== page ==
18 Mechanical Advantage M. A. is a ratio that measures how much a machine multiplies force or distance M.A. = Input distance = Output force Output distance Input force All of the calculations that you will learn for the MA of different machines are variations of this equation!

19 EXAMPLE OF WHAT A MACHINE DOES FOR US Using a screwdriver to open a can of paint… Changes direction of force Changes size of force

20 Simple Machines The most basic machines are called simple machines There are six simple machines Other machines are just combination of the six simple machines Two families of simple machines The lever family and the inclined plane family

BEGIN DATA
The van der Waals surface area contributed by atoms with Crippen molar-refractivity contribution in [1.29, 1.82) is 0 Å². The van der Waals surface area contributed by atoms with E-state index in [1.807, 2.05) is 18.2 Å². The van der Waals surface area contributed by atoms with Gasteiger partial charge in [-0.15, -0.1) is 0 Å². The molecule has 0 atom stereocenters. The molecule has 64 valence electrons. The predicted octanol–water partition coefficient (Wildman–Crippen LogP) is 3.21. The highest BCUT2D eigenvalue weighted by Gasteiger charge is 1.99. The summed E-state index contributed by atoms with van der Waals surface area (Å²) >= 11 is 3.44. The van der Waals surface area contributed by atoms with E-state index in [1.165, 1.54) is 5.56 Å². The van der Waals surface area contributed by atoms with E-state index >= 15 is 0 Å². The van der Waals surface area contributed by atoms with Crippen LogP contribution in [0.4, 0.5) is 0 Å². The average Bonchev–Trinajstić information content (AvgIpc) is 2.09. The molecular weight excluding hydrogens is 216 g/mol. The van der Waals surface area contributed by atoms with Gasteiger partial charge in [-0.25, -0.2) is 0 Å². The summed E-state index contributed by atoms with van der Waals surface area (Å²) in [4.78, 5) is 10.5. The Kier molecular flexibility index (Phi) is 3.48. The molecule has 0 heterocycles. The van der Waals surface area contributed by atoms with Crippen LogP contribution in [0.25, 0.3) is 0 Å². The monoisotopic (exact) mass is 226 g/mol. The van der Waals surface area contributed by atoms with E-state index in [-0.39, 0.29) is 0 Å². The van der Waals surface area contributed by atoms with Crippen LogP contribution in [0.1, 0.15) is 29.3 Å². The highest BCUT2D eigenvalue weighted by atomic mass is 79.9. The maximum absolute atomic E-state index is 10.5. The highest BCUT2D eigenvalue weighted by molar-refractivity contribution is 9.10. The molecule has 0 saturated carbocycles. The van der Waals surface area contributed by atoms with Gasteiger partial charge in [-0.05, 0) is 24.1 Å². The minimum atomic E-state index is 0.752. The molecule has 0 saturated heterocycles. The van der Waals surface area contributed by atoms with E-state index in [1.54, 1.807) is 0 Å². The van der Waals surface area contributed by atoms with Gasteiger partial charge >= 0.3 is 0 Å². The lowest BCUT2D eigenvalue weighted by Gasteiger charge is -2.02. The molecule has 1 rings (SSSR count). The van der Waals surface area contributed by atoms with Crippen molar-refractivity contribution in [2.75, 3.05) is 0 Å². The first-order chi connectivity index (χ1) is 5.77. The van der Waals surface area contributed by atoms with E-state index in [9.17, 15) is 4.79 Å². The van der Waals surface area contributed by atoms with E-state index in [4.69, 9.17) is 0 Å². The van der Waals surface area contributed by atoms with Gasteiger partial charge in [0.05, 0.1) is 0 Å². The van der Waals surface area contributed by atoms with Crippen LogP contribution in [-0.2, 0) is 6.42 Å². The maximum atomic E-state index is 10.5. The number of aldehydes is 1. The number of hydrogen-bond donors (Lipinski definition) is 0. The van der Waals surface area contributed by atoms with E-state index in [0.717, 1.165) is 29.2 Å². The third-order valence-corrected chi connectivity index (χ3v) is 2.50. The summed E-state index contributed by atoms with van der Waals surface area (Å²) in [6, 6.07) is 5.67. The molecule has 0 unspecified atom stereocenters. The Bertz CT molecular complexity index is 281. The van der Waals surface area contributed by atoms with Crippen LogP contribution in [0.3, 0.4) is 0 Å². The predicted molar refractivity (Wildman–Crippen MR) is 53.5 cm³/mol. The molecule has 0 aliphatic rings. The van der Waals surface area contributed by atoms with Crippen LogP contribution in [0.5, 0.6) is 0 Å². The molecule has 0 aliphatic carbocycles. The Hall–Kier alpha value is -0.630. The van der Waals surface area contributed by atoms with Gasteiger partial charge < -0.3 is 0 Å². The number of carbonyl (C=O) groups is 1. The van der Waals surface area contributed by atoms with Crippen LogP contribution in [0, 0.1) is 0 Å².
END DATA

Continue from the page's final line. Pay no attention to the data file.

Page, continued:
21 A simple machine does the work with only one movement Advantages? Changes the force you exert: In size In direction In both size and direction

22 6 TYPES of SIMPLE MACHINES (in 2 categories) LEVER WHEEL AND AXLE PULLEY INCLINED PLANE SCREW WEDGE

23 The lever family Simple lever, pulley, wheel and axle are the three types of simple machines in the lever family Simple lever: Like a hammer pulling out a nail – All levers have a rigid arm that turns around a point called a fulcrum (the pivot point) – Force is transferred from one part of the arm to another

24 LEVER A lever is a simple machine. It is a board or bar that rests on a turning point. This turning point is called the fulcrum. An object that a lever moves is called the load. The closer the object is to the fulcrum, the easier it is to move.

25 Three parts of a lever F ULCRUM…the pivot point O UTPUT …resistance, the load, transmitted out of the machine I NPUT …effort, the force you put into the machine